THEY flew Spitfires thousands of miles as a select group of women employed to transport fighter planes during the Second World War.

And now two Oxfordshire ‘ATA-girls’, Molly Rose and Mary Ellis, have been honoured after the unveiling of memorial plaque at RAF Brize Norton yesterday,

Mrs Ellis, aged 100, was flown in from the Isle of Wight for the ceremony and told the Oxford Mail of her great friendship with Mrs Rose, from Bampton, who passed away on October last year aged 95.

The pair were known as ‘Spitfire Women’ during the Second World War and flew hundreds of fighter planes to air bases around the country.

Mrs Ellia, born in Langley, west Oxfordshire, said she flew 63 Spitfires into RAF Brize Norton and recalled a time when she was forced to crash-land a plane after its engine seized.

The former First Officer of Air Transport Auxilliary, said returning to the place she delivered fighter planes was ‘quite fantastic and absolutely out of this world’.

She added: “Everything is so different and yet the memories are so vivid.”

Mrs Ellis said she wanted to fly ever since she was ‘knee high to a duck’ and joined the Air Transport Auxilliary in 1941 on hearing women needed to replace men as pilots.

Mrs Ellis added she and Mrs Rose were the ‘best of friends’ and was sorry her friend was not alive to witness the memorial.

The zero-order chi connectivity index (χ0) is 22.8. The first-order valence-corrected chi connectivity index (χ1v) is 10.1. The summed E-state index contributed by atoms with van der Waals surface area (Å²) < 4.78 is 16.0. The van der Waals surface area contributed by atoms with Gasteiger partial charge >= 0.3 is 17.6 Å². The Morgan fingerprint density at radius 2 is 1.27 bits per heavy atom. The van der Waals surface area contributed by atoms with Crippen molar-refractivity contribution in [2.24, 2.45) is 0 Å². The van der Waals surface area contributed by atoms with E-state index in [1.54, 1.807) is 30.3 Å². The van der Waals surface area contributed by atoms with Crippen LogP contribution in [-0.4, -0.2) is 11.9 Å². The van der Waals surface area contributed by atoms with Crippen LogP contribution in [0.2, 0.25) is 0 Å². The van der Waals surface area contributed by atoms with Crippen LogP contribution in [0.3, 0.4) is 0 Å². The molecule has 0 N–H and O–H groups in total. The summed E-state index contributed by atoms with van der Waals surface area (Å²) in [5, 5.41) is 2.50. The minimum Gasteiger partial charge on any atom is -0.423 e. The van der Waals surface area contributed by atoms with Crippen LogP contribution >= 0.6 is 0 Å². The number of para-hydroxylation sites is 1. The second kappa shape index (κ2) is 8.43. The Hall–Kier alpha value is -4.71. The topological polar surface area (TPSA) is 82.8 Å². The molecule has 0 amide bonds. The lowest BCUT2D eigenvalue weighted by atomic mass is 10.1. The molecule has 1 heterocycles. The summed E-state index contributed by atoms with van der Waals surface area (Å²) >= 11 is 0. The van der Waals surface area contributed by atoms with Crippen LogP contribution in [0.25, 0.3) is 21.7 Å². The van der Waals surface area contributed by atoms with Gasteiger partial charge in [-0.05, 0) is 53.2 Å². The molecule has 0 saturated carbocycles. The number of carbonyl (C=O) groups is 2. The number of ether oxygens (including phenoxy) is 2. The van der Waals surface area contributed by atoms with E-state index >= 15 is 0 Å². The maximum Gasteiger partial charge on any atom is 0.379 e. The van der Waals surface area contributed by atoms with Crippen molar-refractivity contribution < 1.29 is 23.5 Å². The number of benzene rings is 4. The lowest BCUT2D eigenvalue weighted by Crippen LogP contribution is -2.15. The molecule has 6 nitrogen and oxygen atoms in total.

She said: “It means an awful lot. Molly was such a wonderful person and I pay tribute to her as well as the other girls. She was a magnificent companion and I miss her. I miss her very much.

“That was life, it was marvellous. The four or five years I did, it was great, it was nice to help the country and the King as it was back then.

“100 does not seem any different from 90. I feel very well. I’m still standing. I am thrilled to be remembered alongside my dear friend.”

Joined by members of Mrs Rose’s family, Group Captain Tim Jones and Rev Flt Lt Jonathan Stewart led the ceremony and planted a Mary Rose tree. A plaque read how the pair contributed to the ATA’s 309,111 missions without which the frontline squadrons could not have operated.

Mrs Rose delivered 273 Spitfires with the ATA. Her son, Graham Rose, from Appleton, said he found the ceremony ‘very moving’ and ‘beautifully done’.

Group Captain Jones said the ATA kept things going behind the scenes. He added: “Without them and without these local ladies of Brize Norton, the whole operation during the Second World War would have ground to a halt.”